10. Suicide risk of your client: initial identification and management for the allied health professional.

    PubMed

    Donley, Euan

    2013-01-01

    Allied health professionals treat clients in varying degrees of distress with complex needs in a wide range of services. A client could be experiencing a chronic or life-changing illness, have a trauma from a critical event, have preexisting mental illness, be dealing with significant health or personal loss, be using substances, or experiencing a depression. At some point an allied health professional will treat a client who may have a diagnosed depression, appear depressed, or have thoughts of suicide. Mental health of clients is everyone's responsibility, especially those working in health. This article aims to increase allied health professionals' understanding of some risk factors and clinical features a client at risk may have and will discuss some initial options of management. It is recommended the allied health professional and organisation be aware of risk factors for suicide but not rely too heavily on risk screening. The worker should have basic skills in recognising poor mood and have a list of useful questions to ask in a crisis. Know your local crisis and supportive mental health services, create links with them, have ongoing professional education and protocols for managing clients at-risk, and be acutely aware of your role and limitations.

  11. Infidelity, initiation, and the emotional climate of divorce: are there implications for mental health?

    PubMed

    Sweeney, M M; Horwitz, A V

    2001-09-01

    A large literature has examined the role of "secondary" stressors, such as problems with finances, social support, residential mobility, and children, in producing the well-documented association between divorce and a variety of psychopathological conditions. Much less attention, however, has been paid to variation in the "primary" disruption experience. We address this omission using data from the National Survey of Families and Households to investigate the interrelationships among depression, initiator status, and spousal infidelity. While we find little evidence of direct effects of initiator status or spousal infidelity on post-divorce depression, the importance of these characteristics emerges when they are considered in an interactive context. Specifically, while divorce initiation is associated with reduced depression among individuals with unfaithful spouses, initiation is associated with increased depression in the absence of spousal infidelity. Taken together, our findings suggest that characteristics of the divorce experience may interact in complex ways to produce variation in mental health outcomes.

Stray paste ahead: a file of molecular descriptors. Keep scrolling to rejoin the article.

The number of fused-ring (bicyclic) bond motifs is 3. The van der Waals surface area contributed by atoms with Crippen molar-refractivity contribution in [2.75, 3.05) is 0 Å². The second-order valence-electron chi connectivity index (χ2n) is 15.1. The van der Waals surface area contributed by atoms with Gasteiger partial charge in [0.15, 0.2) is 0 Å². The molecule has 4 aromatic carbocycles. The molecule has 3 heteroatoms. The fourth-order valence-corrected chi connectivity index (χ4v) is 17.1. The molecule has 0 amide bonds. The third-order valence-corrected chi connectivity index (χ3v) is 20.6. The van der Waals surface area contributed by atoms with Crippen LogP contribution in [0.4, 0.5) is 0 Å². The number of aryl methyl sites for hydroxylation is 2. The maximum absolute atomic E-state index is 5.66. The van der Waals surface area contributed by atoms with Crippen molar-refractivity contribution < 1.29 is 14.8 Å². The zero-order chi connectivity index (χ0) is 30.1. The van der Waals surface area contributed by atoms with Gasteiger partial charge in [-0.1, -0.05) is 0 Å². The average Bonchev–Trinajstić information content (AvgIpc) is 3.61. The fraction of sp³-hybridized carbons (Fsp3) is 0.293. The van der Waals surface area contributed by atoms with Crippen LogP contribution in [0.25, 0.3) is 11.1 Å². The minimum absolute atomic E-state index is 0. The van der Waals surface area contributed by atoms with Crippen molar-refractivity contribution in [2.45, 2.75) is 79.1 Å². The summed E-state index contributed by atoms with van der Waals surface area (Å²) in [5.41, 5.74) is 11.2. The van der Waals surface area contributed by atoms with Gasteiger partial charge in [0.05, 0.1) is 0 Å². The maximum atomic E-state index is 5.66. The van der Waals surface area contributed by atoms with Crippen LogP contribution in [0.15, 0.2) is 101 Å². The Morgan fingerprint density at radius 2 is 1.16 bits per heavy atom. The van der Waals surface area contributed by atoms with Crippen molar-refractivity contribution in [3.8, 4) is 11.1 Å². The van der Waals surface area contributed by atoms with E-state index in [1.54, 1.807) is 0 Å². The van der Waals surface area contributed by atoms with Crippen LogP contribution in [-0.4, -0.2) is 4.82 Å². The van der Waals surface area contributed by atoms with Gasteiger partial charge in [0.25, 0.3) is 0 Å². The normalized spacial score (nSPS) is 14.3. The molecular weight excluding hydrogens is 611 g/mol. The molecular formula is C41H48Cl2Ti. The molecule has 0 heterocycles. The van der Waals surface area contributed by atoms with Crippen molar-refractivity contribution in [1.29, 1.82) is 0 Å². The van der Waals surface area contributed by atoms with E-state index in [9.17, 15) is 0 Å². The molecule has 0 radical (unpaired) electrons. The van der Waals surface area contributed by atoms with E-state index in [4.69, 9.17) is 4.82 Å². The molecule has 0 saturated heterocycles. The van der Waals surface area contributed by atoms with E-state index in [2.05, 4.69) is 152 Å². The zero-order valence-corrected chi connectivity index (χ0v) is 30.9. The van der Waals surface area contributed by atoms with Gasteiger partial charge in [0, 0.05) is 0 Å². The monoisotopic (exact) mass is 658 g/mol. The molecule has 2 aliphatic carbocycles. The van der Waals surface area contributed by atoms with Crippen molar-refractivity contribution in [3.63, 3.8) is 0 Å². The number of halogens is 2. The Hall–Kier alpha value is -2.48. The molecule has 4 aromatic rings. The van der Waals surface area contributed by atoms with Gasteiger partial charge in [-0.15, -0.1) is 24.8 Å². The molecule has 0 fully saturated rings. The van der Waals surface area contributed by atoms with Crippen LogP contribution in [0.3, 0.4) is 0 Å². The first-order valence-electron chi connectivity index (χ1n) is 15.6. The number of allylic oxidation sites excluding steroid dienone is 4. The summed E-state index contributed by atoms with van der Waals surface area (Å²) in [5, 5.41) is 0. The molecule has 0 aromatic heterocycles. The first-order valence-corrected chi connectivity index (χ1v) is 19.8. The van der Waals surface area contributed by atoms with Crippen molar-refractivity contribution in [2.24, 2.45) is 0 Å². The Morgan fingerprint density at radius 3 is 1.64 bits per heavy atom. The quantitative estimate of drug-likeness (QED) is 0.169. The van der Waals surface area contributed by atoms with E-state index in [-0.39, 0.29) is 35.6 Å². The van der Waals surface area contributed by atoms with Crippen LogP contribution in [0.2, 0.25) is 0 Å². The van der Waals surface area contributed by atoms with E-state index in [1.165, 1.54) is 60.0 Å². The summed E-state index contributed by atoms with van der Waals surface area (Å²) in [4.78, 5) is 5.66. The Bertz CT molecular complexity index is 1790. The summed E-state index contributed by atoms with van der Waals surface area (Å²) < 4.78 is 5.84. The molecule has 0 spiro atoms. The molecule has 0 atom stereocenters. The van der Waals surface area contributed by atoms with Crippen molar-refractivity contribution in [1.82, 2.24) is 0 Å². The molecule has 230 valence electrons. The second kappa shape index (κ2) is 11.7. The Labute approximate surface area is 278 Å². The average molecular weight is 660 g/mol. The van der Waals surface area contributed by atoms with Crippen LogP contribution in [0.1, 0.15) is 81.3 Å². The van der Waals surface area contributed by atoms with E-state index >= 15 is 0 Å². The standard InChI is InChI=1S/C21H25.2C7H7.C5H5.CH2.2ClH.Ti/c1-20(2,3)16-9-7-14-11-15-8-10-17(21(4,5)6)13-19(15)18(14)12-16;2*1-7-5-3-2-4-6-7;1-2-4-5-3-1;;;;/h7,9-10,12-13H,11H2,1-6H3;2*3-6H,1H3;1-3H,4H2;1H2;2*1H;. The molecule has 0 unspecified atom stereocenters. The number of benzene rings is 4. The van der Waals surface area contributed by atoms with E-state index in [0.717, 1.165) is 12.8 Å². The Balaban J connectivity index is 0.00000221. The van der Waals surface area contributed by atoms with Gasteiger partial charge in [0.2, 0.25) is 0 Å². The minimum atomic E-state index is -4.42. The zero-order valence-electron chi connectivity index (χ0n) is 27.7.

12. Real-world comparison of health care utilization between duloxetine and pregabalin initiators with fibromyalgia

    PubMed Central

    Peng, X; Sun, P; Novick, D; Andrews, J; Sun, S

    2014-01-01

    Objectives To compare health care utilization of duloxetine initiators and pregabalin initiators among fibromyalgia patients in a real-world setting. Methods A retrospective cohort study was conducted based on a US national commercial health claims database (2006–2009). Fibromyalgia patients who initiated duloxetine or pregabalin in 2008, aged 18–64 years, and who maintained continuous health insurance coverage 1 year before and 1 year after initiation were assigned to duloxetine or pregabalin cohorts on the basis of their initiated agent. Patients who had pill coverage of the agents over the course of 90 days preceding the initiation were excluded. The two comparative cohorts were constructed using propensity score greedy match methods. Descriptive analysis and paired t-test were performed to compare health care utilization rates in the postinitiation year and the changes of these rates from the preinitiation year to the postinitiation year. Results Both matched cohorts (n=1,265 pairs) had a similar mean initiation age (49–50 years), percentage of women (87%–88%), and prevalence of baseline comorbid conditions (neuropathic pain other than diabetic peripheral neuropathic pain, low back pain, cardiovascular disease, hypertension, headache or migraine, and osteoarthritis). In the preinitiation year, both cohorts had similar inpatient, outpatient, and medication utilization rates (inpatient, 15.7%–16.1%; outpatient, 100.0%; medication, 97.9%–98.7%). The utilization rates diverged in the postinitiation year, with the pregabalin cohort using more fibromyalgia-related inpatient care (3.2% versus 2.2%; P<0.05), any inpatient care (19.3% versus 16.8%; P<0.05), and fibromyalgia-related outpatient care (62.1% versus 51.8%; P<0.05). From the preinitiation period to the postinitiation period, the duloxetine cohort experienced decreases in certain utilization rates, whereas the pregabalin cohort had increases (percentage of patients with a fibromyalgia